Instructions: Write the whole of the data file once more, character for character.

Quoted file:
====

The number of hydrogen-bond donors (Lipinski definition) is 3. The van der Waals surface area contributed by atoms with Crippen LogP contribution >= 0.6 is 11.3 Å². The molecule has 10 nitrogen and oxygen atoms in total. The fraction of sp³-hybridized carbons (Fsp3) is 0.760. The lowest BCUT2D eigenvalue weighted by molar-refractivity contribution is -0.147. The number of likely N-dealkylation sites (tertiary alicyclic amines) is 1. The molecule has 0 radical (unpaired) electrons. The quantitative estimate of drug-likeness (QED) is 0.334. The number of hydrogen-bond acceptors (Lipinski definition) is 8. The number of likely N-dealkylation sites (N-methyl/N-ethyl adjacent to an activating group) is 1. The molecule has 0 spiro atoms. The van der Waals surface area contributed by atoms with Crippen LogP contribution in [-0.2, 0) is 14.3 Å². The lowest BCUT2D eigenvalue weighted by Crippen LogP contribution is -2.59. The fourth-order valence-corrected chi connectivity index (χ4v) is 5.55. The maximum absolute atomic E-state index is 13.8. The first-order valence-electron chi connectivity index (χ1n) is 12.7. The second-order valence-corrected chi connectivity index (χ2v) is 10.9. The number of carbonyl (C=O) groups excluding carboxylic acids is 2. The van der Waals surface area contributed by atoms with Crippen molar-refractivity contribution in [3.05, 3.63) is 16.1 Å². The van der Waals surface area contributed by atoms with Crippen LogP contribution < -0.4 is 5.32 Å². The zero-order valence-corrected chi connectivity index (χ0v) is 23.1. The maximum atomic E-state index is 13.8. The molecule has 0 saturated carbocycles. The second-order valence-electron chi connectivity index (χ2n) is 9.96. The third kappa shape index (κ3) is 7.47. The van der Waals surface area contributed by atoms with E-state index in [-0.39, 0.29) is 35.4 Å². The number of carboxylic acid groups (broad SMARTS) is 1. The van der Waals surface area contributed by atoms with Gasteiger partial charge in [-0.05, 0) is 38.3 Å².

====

The number of hydrogen-bond donors (Lipinski definition) is 3. The van der Waals surface area contributed by atoms with Crippen LogP contribution >= 0.6 is 11.3 Å². The molecule has 10 nitrogen and oxygen atoms in total. The fraction of sp³-hybridized carbons (Fsp3) is 0.760. The lowest BCUT2D eigenvalue weighted by molar-refractivity contribution is -0.147. The number of likely N-dealkylation sites (tertiary alicyclic amines) is 1. The molecule has 0 radical (unpaired) electrons. The quantitative estimate of drug-likeness (QED) is 0.334. The number of hydrogen-bond acceptors (Lipinski definition) is 8. The number of likely N-dealkylation sites (N-methyl/N-ethyl adjacent to an activating group) is 1. The molecule has 0 spiro atoms. The van der Waals surface area contributed by atoms with Crippen LogP contribution in [-0.2, 0) is 14.3 Å². The lowest BCUT2D eigenvalue weighted by Crippen LogP contribution is -2.59. The fourth-order valence-corrected chi connectivity index (χ4v) is 5.55. The maximum absolute atomic E-state index is 13.8. The first-order valence-electron chi connectivity index (χ1n) is 12.7. The second-order valence-corrected chi connectivity index (χ2v) is 10.9. The number of carbonyl (C=O) groups excluding carboxylic acids is 2. The van der Waals surface area contributed by atoms with Crippen molar-refractivity contribution in [3.05, 3.63) is 16.1 Å². The van der Waals surface area contributed by atoms with Crippen LogP contribution < -0.4 is 5.32 Å². The zero-order valence-corrected chi connectivity index (χ0v) is 23.1. The maximum atomic E-state index is 13.8. The molecule has 0 saturated carbocycles. The second-order valence-electron chi connectivity index (χ2n) is 9.96. The third kappa shape index (κ3) is 7.47. The van der Waals surface area contributed by atoms with E-state index in [-0.39, 0.29) is 35.4 Å². The number of carboxylic acid groups (broad SMARTS) is 1. The van der Waals surface area contributed by atoms with Gasteiger partial charge in [-0.05, 0) is 38.3 Å².